On Saturday afternoon, a perfectly good walk-off turned to a discussion of morality, though it was hard for Yankees fans to make heads or tails of the discourse when every barb was delivered from the highest possible horse.
From what we can gather objectively, a group of fans in the left-field seats went too far in jeering Guardians outfielder Steven Kwan, who seemed woozy after smashing into the wall trying to save the game-tying hit. Center fielder Myles Straw was set off by the behavior, and climbed all the way up the fence to jaw at the offending fans face-to-face. From any other vantage point, it appeared he was considering a Malice at the Palace in a scene that easily could’ve veered into further violence.
That became more obvious seconds later when Gleyber Torres lined a game-winning hit into the right field gap, leading to a shower of trash, cans and bottles from a group of fans in the opposite bleachers. Suddenly, “some Yankee fans” became YANKEE FANS, and voices from Toronto, Cleveland, Houston and Boston (all with some fan problems to deal with in their own backyard) teamed up to inform us all anecdotally that Saturday’s actions were more than enough reason to call any supporter of the league’s most successful franchise classless.
In other words, every Yankee fan must answer for the knee-jerk actions of 20 people they’ve never met and don’t endorse.
To be clear, the hooligan behavior from the right field bleachers — taking their cue from the left field bleachers — wasn’t completely out of character for Yankee Stadium. We have seen bouts of nastiness before from the wasted-since-10-AM crowd just waiting for the gates to reopen so they can hustle downtown to The 13th Step. The legend of the fearsome Bleacher Creatures stems from some outright motorcycle gang-esque behavior from the lowly ’80s and dynastic ’90s.
There can be no doubting that the fans in the stands — universally decried by the rest of the fan base, no matter what Ben Verlander and Co. want to believe — are responsible for their actions that marred a near-perfect comeback victory. And those actions have no place in sports, though they feel quite commonplace these days as fans return to polite society post-COVID and throw water bottles at basketball players, assuming their behavior will go unnoticed in an era where 80,000 cameras are always tuned to every section of public space.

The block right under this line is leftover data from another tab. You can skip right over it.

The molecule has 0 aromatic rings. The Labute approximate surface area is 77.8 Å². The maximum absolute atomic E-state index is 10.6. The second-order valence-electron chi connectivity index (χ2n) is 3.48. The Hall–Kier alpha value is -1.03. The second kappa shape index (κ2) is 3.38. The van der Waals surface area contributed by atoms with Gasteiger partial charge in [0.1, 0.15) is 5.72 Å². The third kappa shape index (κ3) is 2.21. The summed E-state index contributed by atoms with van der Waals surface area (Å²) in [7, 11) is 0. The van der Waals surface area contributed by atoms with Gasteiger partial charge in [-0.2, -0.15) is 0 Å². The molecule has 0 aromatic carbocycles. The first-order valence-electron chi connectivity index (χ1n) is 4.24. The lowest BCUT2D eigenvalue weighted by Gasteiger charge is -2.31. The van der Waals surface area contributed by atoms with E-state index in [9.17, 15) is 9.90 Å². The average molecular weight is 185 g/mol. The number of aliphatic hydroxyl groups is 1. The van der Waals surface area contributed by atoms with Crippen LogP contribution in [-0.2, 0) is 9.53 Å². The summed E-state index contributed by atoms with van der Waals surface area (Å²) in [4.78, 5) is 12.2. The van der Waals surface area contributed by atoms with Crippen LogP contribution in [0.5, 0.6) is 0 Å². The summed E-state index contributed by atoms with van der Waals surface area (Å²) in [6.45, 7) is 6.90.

It’s also true, though, that none of the postgame action takes place if not for Straw taking offense to some jeering and scaling the left field fence to scream face-to-face at some obnoxious jockey who wasn’t worth his time.
Guardians outfielder Myles Straw climbed fence to scream at Yankees fans, incited violence
Again, it cannot be overstated how weird this looked to everyone else in the crowd and at home. While Straw believed he was handling his business on a personal level, it shouldn’t be so shocking that his actions seemed like a personal challenge to the most-easily-riled-up people elsewhere in the stands. He seemed to completely ignore the optics of crossing the barrier. Only he knew that he wouldn’t vault himself all the way over the wall and start something truly messy. Nobody watching knew where he would stop.
Of course, Straw also knew what all Yankee fans knew: the rest of baseball would be on his side. So, in essence, he got what he wanted.
Not a single Yankee player smiled or smirked at the obviously dangerous postgame actions of their own fans. Aaron Judge and Giancarlo Stanton rushed the premises, trying to calm down the trash shower (which stopped mere seconds later). After the game, Isiah Kiner-Falefa told the gathered media, “That can’t happen … I love the fans, love the atmosphere, but we win with class.” The Yankees don’t want to win that way. The Yankees don’t claim those fans or those actions. The Yankees cannot be held responsible for neither side of an argument being able to handle their emotions, and neither should you, the singular fan.
Unless, of course, you threw garbage. Don’t do that.
And yet, Straw’s postgame comments threw more fuel on the fire, after he initially chose not to comment, then commented just enough to stoke the flame. Though eventually he justified the pursuit by explaining he was defending Kwan, it will not shock you that that’s not the quote that went viral. At first, he just echoed the rising tide nationally, calling Yankee fans “classless” and the “worst fan base on the planet,” an appropriately measured reaction to fighting with one man.
If you’d like to impugn an entire fan base (and you know you would!), at least look yourself in the mirror before doing so and check out all the Red Face in your crowd standing behind you.
In a fitting capper to the saga, Straw and the Guardians showed up Sunday with the chance to right Saturday’s wrongs emphatically, which every Yankees rival from Toronto to Boston has done over the past several years when given the opportunity. Straw could’ve led an inspired rally, pounding his chest while standing on second base and showering in the boos. Postgame, he could’ve tweeted the graphic the Guardians posted on Saturday night of the whole team linking arms as trash rained down on the warning track behind them.
Instead, Straw went 0-for-4 with two strikeouts and 39,000 Yankee fans got to go home happy, enjoying a victory intended for them and not whoever cocked back their right arm to throw cans at human beings.